The ended it right at the top of the list of NFC championship contenders.
The Packers continued their home-field dominance by authoring an emphatic 53-20 victory over the Philadelphia Eagles on Sunday evening. Green Bay, which was in seventh place in the NFC to start the day, moved into a tie for second place at 7-3 with Philadelphia, Dallas (bye) and Detroit (lost at Arizona); Seattle (lost at Kansas City) fell to 6-4 and is tied with San Francisco (win vs. Giants) for seventh in the NFC.
The Packers had dismantled their past three opponents at Lambeau Field by a combined 94 points, including 98-3 at halftime. Those opponents, however, were the Vikings, Panthers and Bears – all with losing records. The Eagles entered the day atop the NFC East. The increased level of competition didn’t matter. Green Bay dominated all three phases en route to a 30-6 lead at halftime.
The Packers wasted no time taking control, with Rodgers going deep to receiver Jordy Nelson for 64 yards over cornerback Bradley Fletcher to set up an opening field goal. Rodgers targeting Fletcher would be a familiar theme.
On the second drive, Rodgers hit Randall Cobb for 22 yards on third-and-9, Andrew Quarless for 24 on third-and-18 and Richard Rodgers for 16 on third-and-10 to set up Rodgers’ 6-yard touchdown pass to Davante Adams.
After the Eagles went three-and-out, Micah Hyde returned the punt 75 yards for a touchdown to make it 17-0. He froze Josh Huff upon catching the ball, then took advantage of a huge lane and won a race against punter Donnie Jones for the score. Philadelphia got on the scoreboard with a 33-yard field goal by Cody Parkey but Green Bay answered with another touchdown, with Rodgers hitting Nelson with a 27-yard scoring strike against Fletcher.
The Packers went after Fletcher again on the next drive, with Rodgers’ end-zone pass to Nelson resulting in pass interference. Running back Eddie Lacy blasted in from the 1 for the touchdown; a botched hold on the extra point meant the lead was 30-3.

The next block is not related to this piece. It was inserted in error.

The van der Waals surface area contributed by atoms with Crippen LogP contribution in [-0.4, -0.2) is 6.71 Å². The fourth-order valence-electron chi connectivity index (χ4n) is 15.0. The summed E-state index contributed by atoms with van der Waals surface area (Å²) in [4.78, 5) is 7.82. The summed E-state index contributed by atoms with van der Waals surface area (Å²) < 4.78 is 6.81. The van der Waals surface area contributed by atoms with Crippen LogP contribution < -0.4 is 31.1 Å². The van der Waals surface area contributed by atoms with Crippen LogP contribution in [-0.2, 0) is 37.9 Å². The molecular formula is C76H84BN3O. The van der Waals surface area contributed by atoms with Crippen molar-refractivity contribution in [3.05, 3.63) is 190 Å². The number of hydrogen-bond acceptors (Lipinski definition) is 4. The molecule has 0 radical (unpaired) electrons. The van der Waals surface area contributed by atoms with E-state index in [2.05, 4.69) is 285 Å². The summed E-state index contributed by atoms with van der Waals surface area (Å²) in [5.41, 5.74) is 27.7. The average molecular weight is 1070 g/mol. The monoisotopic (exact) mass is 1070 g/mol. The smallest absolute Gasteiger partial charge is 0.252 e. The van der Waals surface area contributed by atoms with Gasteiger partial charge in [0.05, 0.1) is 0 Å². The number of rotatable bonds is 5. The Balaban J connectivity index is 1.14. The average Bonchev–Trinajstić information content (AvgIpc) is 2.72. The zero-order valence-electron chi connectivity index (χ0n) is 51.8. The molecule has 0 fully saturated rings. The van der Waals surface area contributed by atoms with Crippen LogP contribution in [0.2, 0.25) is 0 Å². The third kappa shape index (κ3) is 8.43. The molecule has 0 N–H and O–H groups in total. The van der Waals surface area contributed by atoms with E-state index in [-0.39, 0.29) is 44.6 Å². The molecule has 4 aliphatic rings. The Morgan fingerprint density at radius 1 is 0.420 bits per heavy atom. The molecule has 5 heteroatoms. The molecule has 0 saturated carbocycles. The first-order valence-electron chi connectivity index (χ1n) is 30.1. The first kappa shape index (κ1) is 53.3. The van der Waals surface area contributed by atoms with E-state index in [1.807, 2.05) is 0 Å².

Mark Sanchez’s 40-yard completion to Jordan Matthews late in the first half set up Parkey’s second 33-yard field goal as the first half expired.
The disparity at quarterback was one of the obvious differences for the lopsided verdict. Rodgers topped 300 passing yards by early in the third quarter and had his seventh game this season with at least three touchdowns and no interceptions. Sanchez, making his second start for Nick Foles (broken collarbone), couldn’t sustain any consistent success. He was sacked three times in the first half, botched a handoff with running back LeSean McCoy for a turnover on the first drive of the second half and threw a pick-six to Julius Peppers midway through the third quarter. On that play, Peppers dropped into coverage and stepped in front of a pass to tight end Brent Celek. The final 17 yards of his 52-yard return came as he kept Matthews at bay.
On the first play of the fourth quarter, Rodgers checked the ball down to Lacy, who broke two tackles and then bullied his way through two defenders – with the help of a late shove by Andrew Quarless – for a 32-yard touchdown to make it 46-13.
The Packers tacked on another touchdown when Sanchez couldn’t field a shotgun snap or field the loose ball, with Casey Hayward scooping up the fumble and trotting 49 yards for a touchdown. That gave the Packers back-to-back games of 50-plus points for the first time in franchise history.
About the only thing that went wrong for the Packers was their special teams beyond Hyde’s return. They botched a snap on one extra point, had another extra point blocked and had a punt blocked late in the game.
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